PS C:\tmp\accounts> upack install Accounts --source=http://progetint/upack/Universe/ --target=.\install

This will extract the package contents of the "Universe" feed in ProGet into C:\tmp\accounts\install.

Listing installed packages on a server

Once a package has been installed, upack.exe can query the Universal Package Registry on the local machine for installed packages with the list command:

PS C:\tmp\accounts> upack list

After performing the above steps, this list will contain (at a minimum):

Accounts 1.0.0
From http://progetint/upack/Universe/
Installed to C:\tmp\accounts\install on 2018-04-30T17:01:51.8197700-04:00
Installed by thoven using upack/

This list is not limited to what is installed by upack.exe, the Universal Package Registry will also contain packages installed from Otter, Hedgehog, BuildMaster, and Romp.

Verifying a downloaded package hash against a Universal feed

There may be cases when we obtain a package from a source other than installing from ProGet directly, or perhaps it was acquired from a different Universal feed (i.e. the package was promoted). In this case, it is useful to verify that the package contents are identical. This can be done by using the verify command:

PS C:\tmp\accounts> upack verify Accounts-1.0.0.upack http://progetint/upack/Universe/ 

The result of this command will either indicate that the hashes match, or issue an error to standard error if they are different.

If you only need to view the hash, you can use the hash command:

PS C:\tmp\accounts> upack hash Accounts-1.0.0.upack

If the exact same pack command was used as described in this tutorial (and we haven’t changed Accounts.zip on our end), the output will be:


Of course, this is a standard SHA1 hash in hexadecimal format, so any existing tools (7zip, sha1sum, etc.) can be used to obtain a package hash. This hash could then be quickly compared to the SHA1 value displayed within ProGet to ensure the package contents are identical.

Repackaging an existing package

When deploying packages, it is common to rewrite package metadata such as version information (e.g. removing pre-release identifiers), adding/appending descriptions, or changing the group name. This is where repackaging comes in; Repackaging is the process of creating a new package from an existing package using exactly the same content as the original package. While the metadata of the package changes, a history of the package names and versions is also recorded for audit purposes.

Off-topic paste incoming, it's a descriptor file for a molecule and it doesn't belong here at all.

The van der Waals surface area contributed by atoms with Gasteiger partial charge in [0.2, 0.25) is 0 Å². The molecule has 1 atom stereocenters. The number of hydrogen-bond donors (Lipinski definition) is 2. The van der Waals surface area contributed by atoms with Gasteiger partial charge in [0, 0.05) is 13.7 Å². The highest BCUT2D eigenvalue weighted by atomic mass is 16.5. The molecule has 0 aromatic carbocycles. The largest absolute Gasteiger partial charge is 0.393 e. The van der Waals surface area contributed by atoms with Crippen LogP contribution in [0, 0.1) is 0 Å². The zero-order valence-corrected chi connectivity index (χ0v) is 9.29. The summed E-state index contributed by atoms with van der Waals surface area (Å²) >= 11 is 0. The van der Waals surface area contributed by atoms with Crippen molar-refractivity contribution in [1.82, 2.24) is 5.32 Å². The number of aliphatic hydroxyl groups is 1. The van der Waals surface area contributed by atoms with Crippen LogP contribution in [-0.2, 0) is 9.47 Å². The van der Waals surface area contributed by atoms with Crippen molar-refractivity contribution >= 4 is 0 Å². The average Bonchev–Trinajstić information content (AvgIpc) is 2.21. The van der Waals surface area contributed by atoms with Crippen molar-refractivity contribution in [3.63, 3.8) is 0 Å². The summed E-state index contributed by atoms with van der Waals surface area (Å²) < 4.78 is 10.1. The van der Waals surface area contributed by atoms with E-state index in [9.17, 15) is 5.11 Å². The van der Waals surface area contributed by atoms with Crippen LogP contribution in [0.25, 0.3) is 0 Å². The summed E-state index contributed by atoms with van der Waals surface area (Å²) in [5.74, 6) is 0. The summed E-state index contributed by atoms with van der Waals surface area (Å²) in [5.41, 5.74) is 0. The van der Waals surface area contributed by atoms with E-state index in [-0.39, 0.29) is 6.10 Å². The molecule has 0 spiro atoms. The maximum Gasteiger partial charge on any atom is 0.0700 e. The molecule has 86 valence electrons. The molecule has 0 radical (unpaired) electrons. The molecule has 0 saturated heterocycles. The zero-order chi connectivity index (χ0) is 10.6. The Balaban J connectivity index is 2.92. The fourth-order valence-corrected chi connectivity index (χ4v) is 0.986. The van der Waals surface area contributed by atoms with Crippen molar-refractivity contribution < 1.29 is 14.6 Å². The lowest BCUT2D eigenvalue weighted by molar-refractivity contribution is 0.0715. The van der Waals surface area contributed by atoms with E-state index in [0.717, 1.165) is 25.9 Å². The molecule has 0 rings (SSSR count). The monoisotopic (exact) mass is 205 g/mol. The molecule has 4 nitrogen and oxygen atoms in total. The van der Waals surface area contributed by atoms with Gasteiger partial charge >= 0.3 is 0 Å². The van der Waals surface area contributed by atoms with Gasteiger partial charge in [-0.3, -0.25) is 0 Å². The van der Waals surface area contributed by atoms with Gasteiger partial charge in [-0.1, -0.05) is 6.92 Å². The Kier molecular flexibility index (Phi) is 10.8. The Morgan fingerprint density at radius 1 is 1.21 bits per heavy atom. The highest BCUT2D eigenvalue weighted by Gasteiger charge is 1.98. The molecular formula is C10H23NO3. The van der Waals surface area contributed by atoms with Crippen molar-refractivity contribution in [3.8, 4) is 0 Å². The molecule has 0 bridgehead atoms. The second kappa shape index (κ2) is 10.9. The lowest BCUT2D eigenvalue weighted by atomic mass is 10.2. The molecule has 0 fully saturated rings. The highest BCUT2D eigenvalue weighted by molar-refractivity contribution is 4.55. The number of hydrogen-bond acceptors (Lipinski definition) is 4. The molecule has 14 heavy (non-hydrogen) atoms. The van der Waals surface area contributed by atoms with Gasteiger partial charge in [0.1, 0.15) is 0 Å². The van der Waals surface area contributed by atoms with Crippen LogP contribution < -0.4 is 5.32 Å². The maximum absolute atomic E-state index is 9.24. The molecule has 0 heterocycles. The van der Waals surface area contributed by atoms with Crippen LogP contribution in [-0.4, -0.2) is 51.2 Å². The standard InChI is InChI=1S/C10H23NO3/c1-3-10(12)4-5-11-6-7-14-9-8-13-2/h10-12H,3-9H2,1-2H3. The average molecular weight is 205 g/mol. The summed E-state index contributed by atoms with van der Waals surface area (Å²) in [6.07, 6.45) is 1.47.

The repack command can be used for this purpose; it will effectively create a new package with the exact same contents but different metadata. The newly created package will default to any metadata property values of the existing package, and the repack command accepts any property supported by the pack command, or alternatively a upack.json file with values that will be merged into the source package’s upack.json file. Here are some common use-cases for the repack command:

Changing Package Version

PS C:\tmp\accounts> upack repack Accounts-1.0.0-RC007.upack --version=1.0.0

Add metadata elements from a custom upack.json file

PS C:\tmp\accounts> upack repack Accounts-1.0.0.upack --manifest=additional-upack.json --overwrite

additional-upack.json contents:

  "description": "This additional metadata will overwrite the package's description, or add one if no description property exists",
  "tags": ["repackaged"]